Expressive Arts: Learning, Growing, and Expressing
by Joanne Lara, MA, and Keri Bowers
Autism Asperger’s Digest | September/October 2013
A boy sings a glorious song in the holiday chorale and walks offstage in silence; he does not speak. A young girl dances with a troupe of dancers swaying rhythmically to the music. Her dancing does not reveal her inability to make friends in the “real world.” A child paints a seascape of the origins of a culture far away. He communicates feelings, desires, and dreams through the beauty of paint, charcoal, and paper montage, but he cannot tell his mother what he did at school or that he loves her.
Art: A Common Language
As a society, we are now moving forward past the doom and gloom idea that was pervasive in the early 2000s when children with autism spectrum disorder (ASD) were labeled without regard for who they were and what their personal likes and wants might have been. Traditionally we would apply a formula of strategies and educational programs to assist children with ASD without considering their intrinsic personalities and strengths. However, we see that as these kids have entered adulthood, many have begun to speak for themselves saying, “Help me, but please do not erase who I am.” And so we see that one way to appreciate each individual’s uniqueness is to help him access the arts while nurturing his abilities to be in the world. For many individuals on the spectrum who have difficulties connecting, art can be an integral, valid part of therapy—a tool to show us who they are and what they are made of.
Art expression comes through, within, and beyond limitations of the human condition. Art is the common language that cuts across racial, cultural, social, educational, and economic barriers. It is a language that defies impaired neurological, physical, and so-called disabled dimensions. Art is a language that all people speak. Visual arts, dance, movement, music, drama, writing, speaking, or other creative mediums of expression—all the fine arts—are the one historical tie that defines who we are. Art explains what sometimes science cannot; it is the soul of our human existence.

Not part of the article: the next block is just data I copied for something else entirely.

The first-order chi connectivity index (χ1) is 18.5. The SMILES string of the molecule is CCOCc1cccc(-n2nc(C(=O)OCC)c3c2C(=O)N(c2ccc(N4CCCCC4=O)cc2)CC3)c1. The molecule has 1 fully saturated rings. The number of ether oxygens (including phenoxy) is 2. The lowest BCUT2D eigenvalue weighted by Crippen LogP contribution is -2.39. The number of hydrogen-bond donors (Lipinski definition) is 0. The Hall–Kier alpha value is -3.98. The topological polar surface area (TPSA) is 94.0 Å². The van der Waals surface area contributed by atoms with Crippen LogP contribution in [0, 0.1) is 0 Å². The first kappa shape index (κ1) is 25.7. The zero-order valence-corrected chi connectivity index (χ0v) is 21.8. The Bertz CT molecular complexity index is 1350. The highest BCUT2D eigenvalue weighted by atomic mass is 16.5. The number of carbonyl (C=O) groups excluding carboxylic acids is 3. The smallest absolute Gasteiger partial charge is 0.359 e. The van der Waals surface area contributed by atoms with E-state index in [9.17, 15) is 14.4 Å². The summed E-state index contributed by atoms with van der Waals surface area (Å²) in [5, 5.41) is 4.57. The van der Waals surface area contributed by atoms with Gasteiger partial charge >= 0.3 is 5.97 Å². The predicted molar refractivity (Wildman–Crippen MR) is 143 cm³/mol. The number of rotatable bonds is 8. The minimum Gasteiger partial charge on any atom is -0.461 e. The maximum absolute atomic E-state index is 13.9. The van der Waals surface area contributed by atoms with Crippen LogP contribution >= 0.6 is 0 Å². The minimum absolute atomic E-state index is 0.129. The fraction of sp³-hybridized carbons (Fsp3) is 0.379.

Art as Therapy for Spectrum Kids
For many with special needs, the arts are not merely enrichment. Rather, the arts are a staple, a means to develop more than cultural or appreciative values. The arts provide opportunities to develop language, cognition, fine and gross motor skills, social and life skills, self-esteem and self-expression, and even the opportunity to define potential career paths. The arts are an avenue to developing an otherwise unheard voice. As a vehicle to expression, the arts have the capacity to bring a voice to every human being, encouraging the inner world to connect to the outer world of concrete reality.
We have come to see that the arts allow for both independence and collaboration for individuals who otherwise may have challenges in these areas. Through dance or music, you and your child may be able to access personal strengths in meaningful ways, to create a bridge to understanding sometimes difficult abstractions, or to create meaningful communication. Empirical data show us that the arts often increase academic achievement, enhance test scores, and improve attitudes, social skills, and critical and creative thinking (McGarry and Russo 2011). Tones, notes, movement, color, and vibrations support an exercise in developing higher-level thinking skills, including analysis, synthesis, evaluation, and problem solving (Wan et al. 2010).
Not too long ago, art therapies were rated second to traditional therapies. The arts were not, and are still not, considered to be best practices. Because of this, many parents and professionals have been reluctant to entertain the idea that dance, movement, music, visual arts, theater, and animation are programs compatible with traditional therapies. However, change is on the horizon. With this change in ideology and the valid results the arts provide, not to mention low- and no-cost interventions, we now see how the arts significantly improve an individual’s brain development in the domains of cognitive, social, and behavioral deficit.
So much has the pendulum swung in favor of the arts that we now see large organizations like Autism Speaks funding grants at Harvard University to study how movement and music affects the brains of individuals with ASD. We have come a long way to begin to accept the arts as powerful, fundamental tools and strategies that not only benefit our kids but become pathways both literally and physically to academic achievement, social inclusion, and community acceptance.